January 20, 2016

The overrated value of self-reported happiness

In my earlier article Reasons for skepticism about happiness research I mentioned some skeptical comments to research and publications about happiness (I'll paraphrase what I said there): (1) Happiness is important but the importance of happiness is exaggerated. Happiness should not be the ultimate life goal. It is of relative importance. There are many other things in life which are as important. Trying to maximize happiness is an unwise strategy, (2) Much research into happiness is correlational and does not allow for conclusions about causation of happiness. Still, the suggestion (or at least the interpretation by the public) of publications is often that when a variable correlates with happiness it causes happiness, (3) There are reasons to question the validity of self-reported happiness. Research by Sean Wojcik demonstrated that conservative generally rate themselves as happier than democrats but appear unhappier when assessed through two objective methods (text analysis by language processing software and expert-rated genuineness of smiles).

A new study by Ponocny et al. (2015) gives extra reasons to doubt the validity of self-reported happiness. In the study respondents (n=500) were asked to rate their (1) overall life satisfaction, and (2) happiness on a 10 point scale. Then they were interviewed about good and bad experiences and about several aspects of their lives. Their answers were then rated by 12 raters on a 11 point happiness scale. There turned out to be sharp discrepancies between self-reported happiness of respondents and what they had said during the interviews. In the interviews they tended to be much more critical about their lives than their self-reported happiness scores suggested.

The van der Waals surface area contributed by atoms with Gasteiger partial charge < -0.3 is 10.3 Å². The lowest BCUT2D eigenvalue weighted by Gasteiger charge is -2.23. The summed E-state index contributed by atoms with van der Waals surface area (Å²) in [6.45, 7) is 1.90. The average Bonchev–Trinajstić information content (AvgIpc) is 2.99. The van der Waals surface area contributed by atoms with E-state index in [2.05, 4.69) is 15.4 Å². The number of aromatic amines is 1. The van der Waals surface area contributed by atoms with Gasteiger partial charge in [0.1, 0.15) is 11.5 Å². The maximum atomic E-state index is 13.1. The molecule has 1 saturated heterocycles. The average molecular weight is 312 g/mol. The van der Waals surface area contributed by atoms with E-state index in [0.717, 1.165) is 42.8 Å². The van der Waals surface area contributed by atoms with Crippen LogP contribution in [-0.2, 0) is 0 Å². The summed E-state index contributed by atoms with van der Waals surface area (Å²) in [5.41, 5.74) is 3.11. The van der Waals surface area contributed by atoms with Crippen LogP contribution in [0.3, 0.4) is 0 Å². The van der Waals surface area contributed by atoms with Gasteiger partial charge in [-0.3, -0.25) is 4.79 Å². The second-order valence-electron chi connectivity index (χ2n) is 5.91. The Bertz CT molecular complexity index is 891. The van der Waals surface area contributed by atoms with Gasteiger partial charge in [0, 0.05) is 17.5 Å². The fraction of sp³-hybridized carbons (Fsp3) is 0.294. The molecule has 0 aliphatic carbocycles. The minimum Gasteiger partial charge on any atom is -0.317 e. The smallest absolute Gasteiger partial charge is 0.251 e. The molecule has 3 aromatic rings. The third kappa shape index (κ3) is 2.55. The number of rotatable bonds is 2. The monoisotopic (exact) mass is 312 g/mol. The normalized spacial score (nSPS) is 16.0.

This study strengthens my skepticism about the value of self-reported happiness. How well can we express in one rating how happy we are or how satisfied we are with our lives? How can we do justice in that one rating to the great variety in experiences and feeling we can have? How well does that one rating do justice to the many fluctuations there may be in how happy and satisfied we feel? How can we know that this one rating isn't distorted by several response tendencies, such as social desirability (the tendency to present oneself in a way which seems to expected and appreciated) or the reference group effect? And how can we know to what extent that one rating isn't determined partly by self-deceptive enhancement or a form of inner pep-talk ("I will not allow myself to admit to myself that I don't feel very happy so I'll give myself a high rating").

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